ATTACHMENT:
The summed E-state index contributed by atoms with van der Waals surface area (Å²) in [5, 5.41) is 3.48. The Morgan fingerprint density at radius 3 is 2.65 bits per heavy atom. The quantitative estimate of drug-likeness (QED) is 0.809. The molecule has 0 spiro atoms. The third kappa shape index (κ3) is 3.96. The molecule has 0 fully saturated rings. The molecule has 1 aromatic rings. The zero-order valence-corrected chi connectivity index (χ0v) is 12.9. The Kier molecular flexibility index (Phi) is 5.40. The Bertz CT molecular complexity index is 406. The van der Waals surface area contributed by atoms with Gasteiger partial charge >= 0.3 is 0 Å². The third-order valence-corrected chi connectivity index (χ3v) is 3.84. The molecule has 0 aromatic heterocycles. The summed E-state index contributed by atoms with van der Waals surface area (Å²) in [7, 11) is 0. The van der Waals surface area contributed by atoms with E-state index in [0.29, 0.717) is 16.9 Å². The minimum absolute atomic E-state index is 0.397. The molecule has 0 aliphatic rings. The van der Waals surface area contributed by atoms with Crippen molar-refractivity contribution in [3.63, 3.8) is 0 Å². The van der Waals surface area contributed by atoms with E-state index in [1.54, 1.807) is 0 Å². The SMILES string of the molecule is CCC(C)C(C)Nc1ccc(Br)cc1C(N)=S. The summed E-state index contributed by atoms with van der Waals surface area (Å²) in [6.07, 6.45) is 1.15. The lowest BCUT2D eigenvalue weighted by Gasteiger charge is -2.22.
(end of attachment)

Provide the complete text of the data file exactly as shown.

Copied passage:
The summed E-state index contributed by atoms with van der Waals surface area (Å²) in [5, 5.41) is 3.48. The Morgan fingerprint density at radius 3 is 2.65 bits per heavy atom. The quantitative estimate of drug-likeness (QED) is 0.809. The molecule has 0 spiro atoms. The third kappa shape index (κ3) is 3.96. The molecule has 0 fully saturated rings. The molecule has 1 aromatic rings. The zero-order valence-corrected chi connectivity index (χ0v) is 12.9. The Kier molecular flexibility index (Phi) is 5.40. The Bertz CT molecular complexity index is 406. The van der Waals surface area contributed by atoms with Gasteiger partial charge >= 0.3 is 0 Å². The third-order valence-corrected chi connectivity index (χ3v) is 3.84. The molecule has 0 aromatic heterocycles. The summed E-state index contributed by atoms with van der Waals surface area (Å²) in [7, 11) is 0. The van der Waals surface area contributed by atoms with E-state index in [0.29, 0.717) is 16.9 Å². The minimum absolute atomic E-state index is 0.397. The molecule has 0 aliphatic rings. The van der Waals surface area contributed by atoms with Crippen molar-refractivity contribution in [3.63, 3.8) is 0 Å². The van der Waals surface area contributed by atoms with E-state index in [1.54, 1.807) is 0 Å². The SMILES string of the molecule is CCC(C)C(C)Nc1ccc(Br)cc1C(N)=S. The summed E-state index contributed by atoms with van der Waals surface area (Å²) in [6.07, 6.45) is 1.15. The lowest BCUT2D eigenvalue weighted by Gasteiger charge is -2.22.